“‘Conduct?’” Stefanik went on. “Meaning, committing the act of genocide?… Ms. Magill, I’m going to give you one more opportunity for the world to see your answer. Does calling for the genocide of Jews violate Penn’s Code of Conduct when it comes to bullying and harassment? Yes or no?”
“It can be harassment,” Magill said, to which Stefanik corrected, “The answer is yes.”
Stefanik on Saturday reacted with glee to the news of Magill’s resignation, writing to X: “One down. Two to go.”
“These universities can anticipate a robust and comprehensive Congressional investigation of all facets of their institutions negligent perpetration of antisemitism including administrative, faculty, funding, and overall leadership and governance,” Stefanik continued. “@Harvard and @MIT, do the right thing. The world is watching.”
During the hearing, Rep. Bob Good (R-VA) said it was “wrong to suggest that antisemitism and Islamophobia are equivalent problems in this country,” making note of a pro-Palestinian march in Philadelphia on Dec. 3 that targeted a falafel shop owned by an Israeli-American chef and spilled over onto the Penn campus. The protest was soon condemned by the White House and Gov. Shapiro as antisemitic.
“Tonight in Philly, we saw a blatant act of antisemitism—not a peaceful protest,” Shapiro posted on X, the social media platform formerly known as Twitter. “A restaurant was targeted and mobbed because its owner is Jewish and Israeli. This hate and bigotry is reminiscent of a dark time in history.”
At Tuesday’s hearing, Good asked Magill if she knew of any such demonstrations in which people chanted anti-Muslim slogans on or around the Penn campus, saying, “Has there at any time since Oct. 7 been an equivalent large-scale gathering of crowds in support of the slaughter of Muslims or the elimination of an Arab or predominantly Muslim state?”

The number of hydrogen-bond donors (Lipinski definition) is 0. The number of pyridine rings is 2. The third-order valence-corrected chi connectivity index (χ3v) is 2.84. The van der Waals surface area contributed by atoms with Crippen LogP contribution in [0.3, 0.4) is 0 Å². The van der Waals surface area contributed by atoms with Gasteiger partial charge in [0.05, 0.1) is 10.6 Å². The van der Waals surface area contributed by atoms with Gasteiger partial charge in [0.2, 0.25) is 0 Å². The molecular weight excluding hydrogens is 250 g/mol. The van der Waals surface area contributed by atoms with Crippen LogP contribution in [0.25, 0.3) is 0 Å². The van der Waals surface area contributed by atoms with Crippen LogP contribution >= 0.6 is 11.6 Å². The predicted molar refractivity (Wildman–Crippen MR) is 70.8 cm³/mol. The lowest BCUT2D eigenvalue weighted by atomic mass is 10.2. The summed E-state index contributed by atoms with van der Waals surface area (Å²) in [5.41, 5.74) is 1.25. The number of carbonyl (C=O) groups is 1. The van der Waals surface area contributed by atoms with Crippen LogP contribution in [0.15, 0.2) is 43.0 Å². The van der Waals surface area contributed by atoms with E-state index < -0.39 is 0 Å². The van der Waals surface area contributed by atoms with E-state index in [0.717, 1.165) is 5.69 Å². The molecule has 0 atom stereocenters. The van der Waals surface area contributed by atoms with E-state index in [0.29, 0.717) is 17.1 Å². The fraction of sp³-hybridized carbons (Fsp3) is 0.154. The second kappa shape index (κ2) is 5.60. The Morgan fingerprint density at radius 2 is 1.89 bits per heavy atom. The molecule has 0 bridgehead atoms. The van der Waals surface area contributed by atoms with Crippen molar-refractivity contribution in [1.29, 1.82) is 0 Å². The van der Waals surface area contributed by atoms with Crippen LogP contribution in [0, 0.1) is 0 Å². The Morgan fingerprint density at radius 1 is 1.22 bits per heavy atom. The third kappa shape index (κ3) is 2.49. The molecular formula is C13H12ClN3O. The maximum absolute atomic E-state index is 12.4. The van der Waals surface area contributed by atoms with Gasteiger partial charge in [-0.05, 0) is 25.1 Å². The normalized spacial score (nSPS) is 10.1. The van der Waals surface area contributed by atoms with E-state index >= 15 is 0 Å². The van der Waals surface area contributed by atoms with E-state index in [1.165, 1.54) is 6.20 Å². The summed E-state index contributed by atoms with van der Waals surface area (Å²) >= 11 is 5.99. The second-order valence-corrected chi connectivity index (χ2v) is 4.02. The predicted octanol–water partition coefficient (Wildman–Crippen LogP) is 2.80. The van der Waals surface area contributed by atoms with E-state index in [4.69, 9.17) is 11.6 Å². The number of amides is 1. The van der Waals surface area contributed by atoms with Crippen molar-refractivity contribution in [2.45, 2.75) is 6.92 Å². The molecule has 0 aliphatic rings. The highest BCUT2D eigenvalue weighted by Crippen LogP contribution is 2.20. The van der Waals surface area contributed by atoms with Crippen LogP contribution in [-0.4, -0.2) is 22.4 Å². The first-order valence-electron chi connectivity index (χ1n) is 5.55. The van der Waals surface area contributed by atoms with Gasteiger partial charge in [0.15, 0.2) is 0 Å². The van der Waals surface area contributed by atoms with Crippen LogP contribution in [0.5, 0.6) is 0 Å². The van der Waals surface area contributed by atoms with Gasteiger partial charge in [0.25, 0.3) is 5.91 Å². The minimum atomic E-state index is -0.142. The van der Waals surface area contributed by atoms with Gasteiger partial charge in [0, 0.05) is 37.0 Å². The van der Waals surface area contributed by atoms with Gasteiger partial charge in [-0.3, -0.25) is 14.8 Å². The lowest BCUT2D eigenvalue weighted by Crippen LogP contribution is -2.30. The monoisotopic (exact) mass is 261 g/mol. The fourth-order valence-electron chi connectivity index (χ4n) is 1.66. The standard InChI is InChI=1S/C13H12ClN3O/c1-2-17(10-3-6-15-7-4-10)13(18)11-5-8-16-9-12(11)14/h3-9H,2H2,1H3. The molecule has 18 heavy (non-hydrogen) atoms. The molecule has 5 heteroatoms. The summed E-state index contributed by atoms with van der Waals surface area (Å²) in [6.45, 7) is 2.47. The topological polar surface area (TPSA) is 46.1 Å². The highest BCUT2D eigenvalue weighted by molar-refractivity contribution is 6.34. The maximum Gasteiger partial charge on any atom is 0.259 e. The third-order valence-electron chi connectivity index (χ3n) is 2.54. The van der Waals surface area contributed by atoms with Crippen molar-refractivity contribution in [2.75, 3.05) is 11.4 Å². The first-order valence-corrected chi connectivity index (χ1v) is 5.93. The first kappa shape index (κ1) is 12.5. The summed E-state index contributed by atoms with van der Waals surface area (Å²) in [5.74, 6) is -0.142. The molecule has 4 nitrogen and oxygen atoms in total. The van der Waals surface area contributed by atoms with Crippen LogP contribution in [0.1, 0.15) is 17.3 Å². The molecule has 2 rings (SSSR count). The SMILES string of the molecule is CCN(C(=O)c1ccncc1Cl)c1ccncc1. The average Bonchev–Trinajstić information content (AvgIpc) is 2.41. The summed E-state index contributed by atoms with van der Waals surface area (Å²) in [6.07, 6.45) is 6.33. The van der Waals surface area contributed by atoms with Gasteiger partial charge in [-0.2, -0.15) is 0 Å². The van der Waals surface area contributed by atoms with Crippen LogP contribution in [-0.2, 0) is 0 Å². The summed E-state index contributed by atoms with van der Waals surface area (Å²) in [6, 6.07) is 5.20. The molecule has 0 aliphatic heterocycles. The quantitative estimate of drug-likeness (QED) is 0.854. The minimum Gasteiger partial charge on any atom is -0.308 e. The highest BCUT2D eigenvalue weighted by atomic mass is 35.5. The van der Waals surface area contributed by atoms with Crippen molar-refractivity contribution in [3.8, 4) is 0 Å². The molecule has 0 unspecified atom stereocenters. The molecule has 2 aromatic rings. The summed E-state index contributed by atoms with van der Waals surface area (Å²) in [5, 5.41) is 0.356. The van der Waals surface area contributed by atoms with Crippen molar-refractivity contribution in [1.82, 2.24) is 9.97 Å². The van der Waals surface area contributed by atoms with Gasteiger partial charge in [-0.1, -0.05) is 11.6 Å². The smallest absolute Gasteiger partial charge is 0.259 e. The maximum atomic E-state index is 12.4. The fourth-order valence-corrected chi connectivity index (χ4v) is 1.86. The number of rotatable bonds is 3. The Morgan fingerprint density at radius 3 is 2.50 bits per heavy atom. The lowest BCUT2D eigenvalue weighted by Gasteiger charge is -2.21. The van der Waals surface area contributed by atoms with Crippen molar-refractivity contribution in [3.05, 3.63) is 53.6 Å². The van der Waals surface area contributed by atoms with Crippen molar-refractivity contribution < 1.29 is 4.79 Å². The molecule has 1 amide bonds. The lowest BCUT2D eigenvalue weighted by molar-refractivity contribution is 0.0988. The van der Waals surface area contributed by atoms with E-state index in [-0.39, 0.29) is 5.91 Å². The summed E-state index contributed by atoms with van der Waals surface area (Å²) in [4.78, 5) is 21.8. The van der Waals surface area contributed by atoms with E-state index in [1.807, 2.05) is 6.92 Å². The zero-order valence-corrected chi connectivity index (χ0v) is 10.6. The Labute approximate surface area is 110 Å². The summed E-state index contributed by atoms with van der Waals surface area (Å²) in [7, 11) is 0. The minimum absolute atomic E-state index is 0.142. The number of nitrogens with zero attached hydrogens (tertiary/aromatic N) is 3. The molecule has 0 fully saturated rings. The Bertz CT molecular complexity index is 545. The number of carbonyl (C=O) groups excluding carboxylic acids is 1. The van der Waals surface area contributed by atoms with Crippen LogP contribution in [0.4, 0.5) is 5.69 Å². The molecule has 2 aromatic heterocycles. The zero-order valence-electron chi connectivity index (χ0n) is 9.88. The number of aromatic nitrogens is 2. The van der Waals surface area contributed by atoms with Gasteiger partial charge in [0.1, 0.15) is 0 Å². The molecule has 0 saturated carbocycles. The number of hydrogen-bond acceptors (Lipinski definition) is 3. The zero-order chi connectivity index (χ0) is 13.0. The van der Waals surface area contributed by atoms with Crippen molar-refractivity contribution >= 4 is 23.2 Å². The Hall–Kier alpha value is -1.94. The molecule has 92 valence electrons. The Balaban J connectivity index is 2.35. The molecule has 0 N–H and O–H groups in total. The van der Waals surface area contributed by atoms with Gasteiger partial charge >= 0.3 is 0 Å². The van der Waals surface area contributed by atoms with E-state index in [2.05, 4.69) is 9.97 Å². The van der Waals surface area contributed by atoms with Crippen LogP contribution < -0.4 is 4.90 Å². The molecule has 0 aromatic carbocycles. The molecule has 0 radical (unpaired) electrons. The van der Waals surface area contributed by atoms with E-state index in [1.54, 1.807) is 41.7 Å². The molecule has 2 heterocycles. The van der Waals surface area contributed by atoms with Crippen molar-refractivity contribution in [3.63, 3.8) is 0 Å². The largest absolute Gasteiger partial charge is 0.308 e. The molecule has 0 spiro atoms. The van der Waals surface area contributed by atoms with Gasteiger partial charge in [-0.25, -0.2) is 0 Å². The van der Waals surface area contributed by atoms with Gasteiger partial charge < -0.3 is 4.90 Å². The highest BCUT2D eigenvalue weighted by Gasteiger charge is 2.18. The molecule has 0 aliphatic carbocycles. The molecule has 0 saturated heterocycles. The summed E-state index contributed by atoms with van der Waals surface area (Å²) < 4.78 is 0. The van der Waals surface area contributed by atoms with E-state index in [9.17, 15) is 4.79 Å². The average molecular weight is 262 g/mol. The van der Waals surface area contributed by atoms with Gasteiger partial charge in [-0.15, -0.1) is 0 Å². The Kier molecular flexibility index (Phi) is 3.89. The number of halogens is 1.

To that, Magill said, “Not that I’m aware of… Congressman, I abhor all acts of violence.”
Following the hearing, Wall Street titan and Harvard alum Bill Ackman tweeted, “Why has antisemitism exploded on campus and around the world? Because of leaders like Presidents Gay, Magill and Kornbluth who believe genocide depends on the context.”
Magill posted a two-minute apologia on X that evening, saying that she had not—but “should have been”—focused on “the irrefutable fact that a call for genocide of Jewish people is a call for some of the most terrible violence human beings can perpetrate.”
“It’s evil,” Magill said. “Plain, and simple.”
Penn’s Code of Conduct says the university “condemns hate speech, epithets, and racial, ethnic, sexual and religious slurs. However, the content of student speech or expression is not by itself a basis for disciplinary action. Student speech may be subject to discipline when it violates applicable laws or University regulations or policies.”
On Friday, the Committee on Education and the Workforce announced it would be opening a formal investigation into MIT, Harvard, and Penn, citing “deep concerns with their leadership and their failure to take steps to provide Jewish students the safe learning environment they are due under law.”
“After this week’s pathetic and morally bankrupt testimony by university presidents when answering my questions, the Education and Workforce Committee is launching an official Congressional investigation with the full force of subpoena power into Penn, MIT, & Harvard and others,” Stefanik said in her own statement. “We will use our full Congressional authority to hold these schools accountable for their failure on the global stage.”